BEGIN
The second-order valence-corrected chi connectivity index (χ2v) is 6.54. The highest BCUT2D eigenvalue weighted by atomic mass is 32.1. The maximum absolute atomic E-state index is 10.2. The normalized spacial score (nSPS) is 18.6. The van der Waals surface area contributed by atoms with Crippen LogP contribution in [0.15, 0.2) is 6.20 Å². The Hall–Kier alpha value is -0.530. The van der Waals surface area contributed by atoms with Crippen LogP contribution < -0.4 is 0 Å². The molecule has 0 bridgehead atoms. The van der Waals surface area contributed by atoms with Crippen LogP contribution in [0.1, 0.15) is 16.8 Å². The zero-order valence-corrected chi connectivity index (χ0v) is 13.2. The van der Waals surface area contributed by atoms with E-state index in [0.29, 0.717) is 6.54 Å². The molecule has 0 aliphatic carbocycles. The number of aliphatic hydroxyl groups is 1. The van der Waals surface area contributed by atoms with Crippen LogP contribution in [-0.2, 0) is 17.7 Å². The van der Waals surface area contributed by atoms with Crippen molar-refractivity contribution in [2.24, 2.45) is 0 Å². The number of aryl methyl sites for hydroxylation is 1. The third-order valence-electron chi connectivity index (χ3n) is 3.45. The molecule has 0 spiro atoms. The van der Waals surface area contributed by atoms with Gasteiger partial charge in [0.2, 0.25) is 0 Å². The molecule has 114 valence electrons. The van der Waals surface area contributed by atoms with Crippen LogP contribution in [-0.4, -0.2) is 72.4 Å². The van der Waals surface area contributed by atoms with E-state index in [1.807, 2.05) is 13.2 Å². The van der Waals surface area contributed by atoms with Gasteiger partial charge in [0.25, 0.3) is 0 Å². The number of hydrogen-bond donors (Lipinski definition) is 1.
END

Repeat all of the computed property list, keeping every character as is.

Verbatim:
The second-order valence-corrected chi connectivity index (χ2v) is 6.54. The highest BCUT2D eigenvalue weighted by atomic mass is 32.1. The maximum absolute atomic E-state index is 10.2. The normalized spacial score (nSPS) is 18.6. The van der Waals surface area contributed by atoms with Crippen LogP contribution in [0.15, 0.2) is 6.20 Å². The Hall–Kier alpha value is -0.530. The van der Waals surface area contributed by atoms with Crippen LogP contribution < -0.4 is 0 Å². The molecule has 0 bridgehead atoms. The van der Waals surface area contributed by atoms with Crippen LogP contribution in [0.1, 0.15) is 16.8 Å². The zero-order valence-corrected chi connectivity index (χ0v) is 13.2. The van der Waals surface area contributed by atoms with E-state index in [0.29, 0.717) is 6.54 Å². The molecule has 0 aliphatic carbocycles. The number of aliphatic hydroxyl groups is 1. The van der Waals surface area contributed by atoms with Crippen LogP contribution in [-0.2, 0) is 17.7 Å². The van der Waals surface area contributed by atoms with Crippen molar-refractivity contribution in [2.24, 2.45) is 0 Å². The number of aryl methyl sites for hydroxylation is 1. The third-order valence-electron chi connectivity index (χ3n) is 3.45. The molecule has 0 spiro atoms. The van der Waals surface area contributed by atoms with Gasteiger partial charge in [0.2, 0.25) is 0 Å². The molecule has 114 valence electrons. The van der Waals surface area contributed by atoms with Crippen LogP contribution in [-0.4, -0.2) is 72.4 Å². The van der Waals surface area contributed by atoms with E-state index in [1.807, 2.05) is 13.2 Å². The van der Waals surface area contributed by atoms with Gasteiger partial charge in [0.25, 0.3) is 0 Å². The number of hydrogen-bond donors (Lipinski definition) is 1.